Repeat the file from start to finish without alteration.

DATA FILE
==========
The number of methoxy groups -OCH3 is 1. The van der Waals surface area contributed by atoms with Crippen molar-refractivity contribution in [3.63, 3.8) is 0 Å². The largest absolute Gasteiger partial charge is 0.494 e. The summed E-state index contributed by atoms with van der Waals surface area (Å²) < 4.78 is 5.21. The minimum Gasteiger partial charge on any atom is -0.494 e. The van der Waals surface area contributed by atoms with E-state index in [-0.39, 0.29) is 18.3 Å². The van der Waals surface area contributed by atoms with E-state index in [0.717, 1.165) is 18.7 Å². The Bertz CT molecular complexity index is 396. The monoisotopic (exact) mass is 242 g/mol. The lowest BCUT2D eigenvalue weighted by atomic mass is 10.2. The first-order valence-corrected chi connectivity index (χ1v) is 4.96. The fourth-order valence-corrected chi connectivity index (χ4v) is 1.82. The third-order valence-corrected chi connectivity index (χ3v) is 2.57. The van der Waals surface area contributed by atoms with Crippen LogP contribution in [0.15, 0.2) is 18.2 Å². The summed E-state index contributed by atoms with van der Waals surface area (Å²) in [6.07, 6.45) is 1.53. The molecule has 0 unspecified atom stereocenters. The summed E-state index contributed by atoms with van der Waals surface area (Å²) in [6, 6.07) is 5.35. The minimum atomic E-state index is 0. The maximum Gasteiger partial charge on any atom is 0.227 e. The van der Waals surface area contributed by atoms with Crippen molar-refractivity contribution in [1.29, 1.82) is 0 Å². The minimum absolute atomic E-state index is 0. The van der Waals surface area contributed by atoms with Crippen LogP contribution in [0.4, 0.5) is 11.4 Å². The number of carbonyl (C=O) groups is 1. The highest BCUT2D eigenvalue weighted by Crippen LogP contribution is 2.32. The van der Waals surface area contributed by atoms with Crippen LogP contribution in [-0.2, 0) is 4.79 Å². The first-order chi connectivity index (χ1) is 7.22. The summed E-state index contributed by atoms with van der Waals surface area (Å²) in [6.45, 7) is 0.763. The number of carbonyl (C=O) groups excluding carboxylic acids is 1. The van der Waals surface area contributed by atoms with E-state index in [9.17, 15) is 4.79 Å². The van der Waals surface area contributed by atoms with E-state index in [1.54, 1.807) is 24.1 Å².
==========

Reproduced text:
The number of methoxy groups -OCH3 is 1. The van der Waals surface area contributed by atoms with Crippen molar-refractivity contribution in [3.63, 3.8) is 0 Å². The largest absolute Gasteiger partial charge is 0.494 e. The summed E-state index contributed by atoms with van der Waals surface area (Å²) < 4.78 is 5.21. The minimum Gasteiger partial charge on any atom is -0.494 e. The van der Waals surface area contributed by atoms with E-state index in [-0.39, 0.29) is 18.3 Å². The van der Waals surface area contributed by atoms with E-state index in [0.717, 1.165) is 18.7 Å². The Bertz CT molecular complexity index is 396. The monoisotopic (exact) mass is 242 g/mol. The lowest BCUT2D eigenvalue weighted by atomic mass is 10.2. The first-order valence-corrected chi connectivity index (χ1v) is 4.96. The fourth-order valence-corrected chi connectivity index (χ4v) is 1.82. The third-order valence-corrected chi connectivity index (χ3v) is 2.57. The van der Waals surface area contributed by atoms with Crippen LogP contribution in [0.15, 0.2) is 18.2 Å². The summed E-state index contributed by atoms with van der Waals surface area (Å²) in [6.07, 6.45) is 1.53. The molecule has 0 unspecified atom stereocenters. The summed E-state index contributed by atoms with van der Waals surface area (Å²) in [6, 6.07) is 5.35. The minimum atomic E-state index is 0. The maximum Gasteiger partial charge on any atom is 0.227 e. The van der Waals surface area contributed by atoms with Crippen molar-refractivity contribution in [1.29, 1.82) is 0 Å². The minimum absolute atomic E-state index is 0. The van der Waals surface area contributed by atoms with Crippen LogP contribution in [0.4, 0.5) is 11.4 Å². The number of carbonyl (C=O) groups is 1. The highest BCUT2D eigenvalue weighted by Crippen LogP contribution is 2.32. The van der Waals surface area contributed by atoms with Crippen LogP contribution in [-0.2, 0) is 4.79 Å². The first-order chi connectivity index (χ1) is 7.22. The summed E-state index contributed by atoms with van der Waals surface area (Å²) in [6.45, 7) is 0.763. The number of carbonyl (C=O) groups excluding carboxylic acids is 1. The van der Waals surface area contributed by atoms with E-state index in [9.17, 15) is 4.79 Å². The van der Waals surface area contributed by atoms with E-state index in [1.54, 1.807) is 24.1 Å².